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Control Valve Maintenance: Proactive Strategies for Long-Term Performance
Control valves are, if anything, proof that even small things can make a huge difference in life. They’re tasked with regulating the flow of fluids and gases along a network of pipes, remotely operated via a remote system such as a proportional-integral-derivative (PID) controller. Their proper function is paramount in keeping industrial facilities and utilities running.
However, control valves are often points of failure in expansive systems. Whether it’s a faulty actuator or signs of corrosion, a single problematic valve can force a critical machine to stop working for hours, if not days. A recent scenario occurred in the UK, where residents of two towns were without water for several hours after a valve unexpectedly shut down.
Undoubtedly, the timely repair and maintenance of these valves should take priority. Without it, a factory or utility service risks more complications and costly downtimes for the machinery or system. Below are some proactive strategies to ensure long-term performance and reliability.
Avoid a proactive-heavy mindset
As counterintuitive as this tip may sound, it’s important to note that proactivity isn’t a one-size-fits-all solution to mechanical problems. To know why, you must understand what a proactive approach entails, starting with a manufacturer’s point of view.
Unexpected downtimes are money pits for industrial manufacturing, costing USD$50 billion annually in lost productivity, revenue, and customer satisfaction. According to expert analysis, the firefighting method of tackling problems isn’t working well for factories and plants. As a result, owners are resorting to more advanced approaches, which are the following:
- Preventive maintenance: conducting routine inspections, resolving minor issues
- Predictive maintenance: performing equipment data monitoring and assessment
- Proactive maintenance: addressing potential risks before they manifest
While proactive maintenance may seem the most effective of the three, it isn’t intended to fix equipment failures when they occur. The other two also have downsides of their own, ranging from increased costs to hiring a data analyst. Adopting all three is necessary for optimum results.
As with any other component, control valves are subject to these kinds of maintenance. The rigors of regulating fluid flow will wear out even the highest-quality valves in the market. A routine inspection, close data monitoring, and risk assessment can help determine if it’s time to swap for fresh ASCO valves or the like.
Exercise valves annually
Over time, debris and deposits will inevitably build up inside the valve, affecting its ability to control fluid flow. Think of it as fat deposits along a blood vessel or one of the heart’s valves constricting the bloodstream, which leads to various health problems.
Just as exercise (and a healthy diet) is key to getting rid of fat in blood vessels, it’s also vital for control valves. Valve exercising involves repeatedly opening and closing one in various settings for a set number of rotations. A recommendable routine includes the following:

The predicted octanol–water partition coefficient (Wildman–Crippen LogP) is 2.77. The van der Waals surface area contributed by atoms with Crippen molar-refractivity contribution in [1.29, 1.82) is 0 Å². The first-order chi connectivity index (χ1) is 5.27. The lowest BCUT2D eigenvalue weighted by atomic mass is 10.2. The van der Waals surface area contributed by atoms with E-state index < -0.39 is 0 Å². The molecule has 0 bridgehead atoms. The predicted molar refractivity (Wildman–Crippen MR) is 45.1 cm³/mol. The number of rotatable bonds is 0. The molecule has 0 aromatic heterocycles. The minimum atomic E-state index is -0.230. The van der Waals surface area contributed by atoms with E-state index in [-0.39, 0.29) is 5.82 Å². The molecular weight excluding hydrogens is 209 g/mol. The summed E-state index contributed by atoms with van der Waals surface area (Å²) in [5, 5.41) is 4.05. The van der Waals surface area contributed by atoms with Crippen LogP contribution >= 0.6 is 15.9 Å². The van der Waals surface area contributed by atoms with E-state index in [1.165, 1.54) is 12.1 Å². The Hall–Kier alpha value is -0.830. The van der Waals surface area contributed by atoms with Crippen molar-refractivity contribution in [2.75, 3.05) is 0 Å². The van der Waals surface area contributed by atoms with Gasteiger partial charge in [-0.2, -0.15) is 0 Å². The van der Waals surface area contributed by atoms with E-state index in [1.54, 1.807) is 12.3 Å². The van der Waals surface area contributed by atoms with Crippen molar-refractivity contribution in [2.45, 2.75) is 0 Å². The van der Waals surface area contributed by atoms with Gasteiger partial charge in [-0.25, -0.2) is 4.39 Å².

- Rotate toward closing 5 to 10 times.
- Rotate the opposite way 2 to 3 times.
- Repeat the above steps until full closure.
- Slightly open the valve to clean out deposits.
- Completely close the valve.
The practice is commonplace among water utilities, especially in the US, as per guidelines by the American Waterworks Association. Critical valves should undergo exercise at least once a year, while non-critical ones should be tested for wear and tear just as frequently. It can be done alongside systematic flushing.
Implement a VAMP
A valve asset management program (VAMP) is a must-have for machinery and other assemblies that use dozens of control valves. It keeps track of every valve in operation and their location in the system, organizing and displaying information like the following:
- Maintenance and inspection records
- Performance and test evaluation reports
- The criticality of a specific valve
- Diagrams of the valve and nearby systems
- Images of the control valve in question
- Other pertinent notes
A VAMP can be as simple as a manual spreadsheet, though experts advise investing in software to reduce the risk of costly errors. By keeping close tabs on all control valves in real time, plants and utilities can schedule maintenance routines such as lubrication and repairs ahead of time, proactively lowering the chance of unscheduled downtimes.
Another sound tip is to employ a VAMP based on ISO 55001:2014, an international standard governing asset management in general. While only required when pursuing ISO certification, considering its guidelines can go a long way in keeping machinery working.
No matter how intricate industrial machinery grows, it will still consist of many single points of failure, at least for the short and medium term.
Control valves are proof of that, being essential to everything from manufacturing to public utilities. Their integrity and reliability must be ensured annually to prevent their problems from grinding systems to a halt.